The November 5 legislative elections in Virginia, where Republicans currently control the house of delegates 51-49 and the senate 20-19, aren’t getting much attention, and many voters may not realize that the results could have disastrous consequences.
Some Democrats have blunted the GOP’s message about late-term abortion by running away from the abortion bill sponsored by Kathy Tran. After the backlash, U.S. senator Tim Kaine said he opposed Tran’s bill, and one of the Democrats who voted for it in committee said he probably would vote against it if it came up again. But most Democrats stayed silent. After Republican candidate Kelly McGinn hit delegate Danica Roem, a Democrat and the first transgender member of the Virginia legislature, for supporting the abortion bill, Roem finally publicly opposed the bill this month.
But even if Democrats have obscured the radical nature of their abortion agenda, Olivia Gans Turner, president of the Virginia Society for Human Life, warns that an extreme agenda is exactly what Democrats will implement if they gain complete control of Virginia’s government for the first time in nearly three decades.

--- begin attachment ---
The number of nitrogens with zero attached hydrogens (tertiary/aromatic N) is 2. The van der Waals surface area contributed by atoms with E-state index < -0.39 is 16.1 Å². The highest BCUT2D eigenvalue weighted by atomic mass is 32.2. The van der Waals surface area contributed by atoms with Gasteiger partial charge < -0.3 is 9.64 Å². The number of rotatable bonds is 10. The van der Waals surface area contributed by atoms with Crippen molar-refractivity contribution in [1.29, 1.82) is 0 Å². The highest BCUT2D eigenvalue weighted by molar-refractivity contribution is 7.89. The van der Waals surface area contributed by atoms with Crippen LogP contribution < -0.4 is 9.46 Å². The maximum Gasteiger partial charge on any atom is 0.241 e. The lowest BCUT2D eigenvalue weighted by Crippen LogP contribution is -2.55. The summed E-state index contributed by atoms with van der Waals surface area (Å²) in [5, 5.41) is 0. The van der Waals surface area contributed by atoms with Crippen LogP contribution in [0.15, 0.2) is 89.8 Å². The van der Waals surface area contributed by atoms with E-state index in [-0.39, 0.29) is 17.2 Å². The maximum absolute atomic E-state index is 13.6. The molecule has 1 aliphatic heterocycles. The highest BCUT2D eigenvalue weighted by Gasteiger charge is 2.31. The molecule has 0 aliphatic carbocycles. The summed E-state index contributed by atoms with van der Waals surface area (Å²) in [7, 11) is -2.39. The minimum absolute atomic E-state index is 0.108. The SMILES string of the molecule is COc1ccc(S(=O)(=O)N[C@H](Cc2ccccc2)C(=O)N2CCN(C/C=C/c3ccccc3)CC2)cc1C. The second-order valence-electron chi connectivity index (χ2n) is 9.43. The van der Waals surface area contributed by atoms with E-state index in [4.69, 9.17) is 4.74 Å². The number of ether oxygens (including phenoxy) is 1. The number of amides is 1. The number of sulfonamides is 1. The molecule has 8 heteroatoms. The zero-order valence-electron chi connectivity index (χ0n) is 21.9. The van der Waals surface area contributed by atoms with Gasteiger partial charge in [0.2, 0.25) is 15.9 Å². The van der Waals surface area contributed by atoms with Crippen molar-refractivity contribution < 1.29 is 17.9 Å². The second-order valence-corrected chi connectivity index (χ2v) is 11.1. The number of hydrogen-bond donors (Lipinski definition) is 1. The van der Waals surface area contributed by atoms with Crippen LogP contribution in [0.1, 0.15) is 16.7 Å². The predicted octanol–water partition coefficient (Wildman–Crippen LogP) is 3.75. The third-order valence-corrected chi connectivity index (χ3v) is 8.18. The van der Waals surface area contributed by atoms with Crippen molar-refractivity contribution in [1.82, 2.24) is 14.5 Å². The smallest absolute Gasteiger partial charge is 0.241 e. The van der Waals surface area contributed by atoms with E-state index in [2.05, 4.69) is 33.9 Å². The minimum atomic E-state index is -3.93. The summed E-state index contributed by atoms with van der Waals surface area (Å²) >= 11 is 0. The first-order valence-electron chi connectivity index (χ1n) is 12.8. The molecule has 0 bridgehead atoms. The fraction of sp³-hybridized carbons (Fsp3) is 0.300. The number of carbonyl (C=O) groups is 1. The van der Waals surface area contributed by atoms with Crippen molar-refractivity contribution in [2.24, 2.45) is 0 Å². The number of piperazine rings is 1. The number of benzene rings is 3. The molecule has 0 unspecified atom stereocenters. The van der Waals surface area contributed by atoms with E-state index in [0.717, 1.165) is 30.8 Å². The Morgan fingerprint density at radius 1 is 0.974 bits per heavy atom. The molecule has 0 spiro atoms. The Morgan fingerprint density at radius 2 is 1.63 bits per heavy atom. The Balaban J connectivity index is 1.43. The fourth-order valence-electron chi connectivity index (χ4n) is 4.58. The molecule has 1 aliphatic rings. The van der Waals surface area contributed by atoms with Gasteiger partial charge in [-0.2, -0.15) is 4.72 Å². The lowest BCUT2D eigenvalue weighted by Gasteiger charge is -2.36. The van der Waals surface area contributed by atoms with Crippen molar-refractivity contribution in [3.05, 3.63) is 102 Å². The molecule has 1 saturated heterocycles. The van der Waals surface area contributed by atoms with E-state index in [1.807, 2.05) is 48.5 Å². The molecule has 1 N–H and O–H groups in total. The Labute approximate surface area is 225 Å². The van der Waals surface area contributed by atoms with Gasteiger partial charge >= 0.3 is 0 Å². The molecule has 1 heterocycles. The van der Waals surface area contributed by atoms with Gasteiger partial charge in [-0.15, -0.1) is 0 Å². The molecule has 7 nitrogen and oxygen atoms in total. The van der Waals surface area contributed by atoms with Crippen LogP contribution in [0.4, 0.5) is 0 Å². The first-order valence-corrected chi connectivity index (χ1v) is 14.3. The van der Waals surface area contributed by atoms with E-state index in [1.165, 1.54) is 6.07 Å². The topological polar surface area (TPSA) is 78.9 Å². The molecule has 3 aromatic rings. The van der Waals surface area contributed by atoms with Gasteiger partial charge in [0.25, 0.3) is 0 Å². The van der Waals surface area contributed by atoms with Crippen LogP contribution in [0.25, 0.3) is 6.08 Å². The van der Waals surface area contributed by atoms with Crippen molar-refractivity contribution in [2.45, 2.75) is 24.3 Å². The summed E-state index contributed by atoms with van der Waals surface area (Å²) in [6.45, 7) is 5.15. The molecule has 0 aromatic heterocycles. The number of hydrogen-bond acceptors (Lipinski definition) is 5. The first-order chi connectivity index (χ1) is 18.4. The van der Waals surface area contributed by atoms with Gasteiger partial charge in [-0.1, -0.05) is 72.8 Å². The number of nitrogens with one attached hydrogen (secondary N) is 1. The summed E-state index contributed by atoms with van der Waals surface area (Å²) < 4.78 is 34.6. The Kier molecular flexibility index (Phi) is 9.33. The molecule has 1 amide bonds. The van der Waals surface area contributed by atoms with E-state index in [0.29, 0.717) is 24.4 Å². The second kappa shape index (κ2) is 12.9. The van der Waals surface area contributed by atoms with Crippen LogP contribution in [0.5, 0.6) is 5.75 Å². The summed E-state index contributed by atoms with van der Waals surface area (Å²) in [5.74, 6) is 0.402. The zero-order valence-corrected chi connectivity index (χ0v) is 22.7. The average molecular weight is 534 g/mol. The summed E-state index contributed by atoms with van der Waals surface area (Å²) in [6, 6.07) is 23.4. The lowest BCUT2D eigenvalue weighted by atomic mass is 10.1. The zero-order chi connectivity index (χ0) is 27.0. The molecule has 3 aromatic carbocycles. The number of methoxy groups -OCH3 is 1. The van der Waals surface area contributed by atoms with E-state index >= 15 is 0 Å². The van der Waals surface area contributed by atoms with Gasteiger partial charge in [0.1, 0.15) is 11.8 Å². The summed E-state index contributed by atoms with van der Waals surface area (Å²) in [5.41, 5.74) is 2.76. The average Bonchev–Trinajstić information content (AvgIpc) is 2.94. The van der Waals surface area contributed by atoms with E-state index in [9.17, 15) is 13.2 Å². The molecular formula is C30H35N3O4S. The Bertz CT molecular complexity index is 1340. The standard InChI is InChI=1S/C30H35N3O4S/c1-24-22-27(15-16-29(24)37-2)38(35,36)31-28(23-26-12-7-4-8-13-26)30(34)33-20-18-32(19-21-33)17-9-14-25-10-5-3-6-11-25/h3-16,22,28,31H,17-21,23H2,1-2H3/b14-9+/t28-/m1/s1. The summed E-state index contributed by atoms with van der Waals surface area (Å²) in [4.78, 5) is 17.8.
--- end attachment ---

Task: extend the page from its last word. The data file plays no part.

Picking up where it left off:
“There are no more pro-life Democrats in Virginia,” says Turner. “Currently there are no sitting members of the general assembly on the Democratic side who oppose taxpayer funding of abortion.” Virginia, like most states, prohibits state tax dollars from being used to fund elective abortions for Medicaid recipients. Among the states that do fund Medicaid abortions, only seven have done so voluntarily, while the other ten are under court mandates to do so. Providing taxpayer funding of abortion for Medicaid recipients has a dramatic effect in increasing the abortion rate.
“If they get full control, it is their avowed intention — and they said as much during the general assembly — to pass a radical agenda that mirrors the one that passed in New York, stripping out all of Virginia’s . . . reasonable pro-life laws,” says Turner. “Kathy Tran’s bill was not the only bill introduced to achieve that agenda last year. There were actually eight bills.”
One would end Virginia’s 24-hour waiting period for abortion. Another bill would declare abortion a “fundamental right.” After that bill and a Senate bill identical to Kathy Tran’s bill failed to advance in committee, Democratic governor Ralph Northam said, “When we can’t change people’s minds, we change seats.”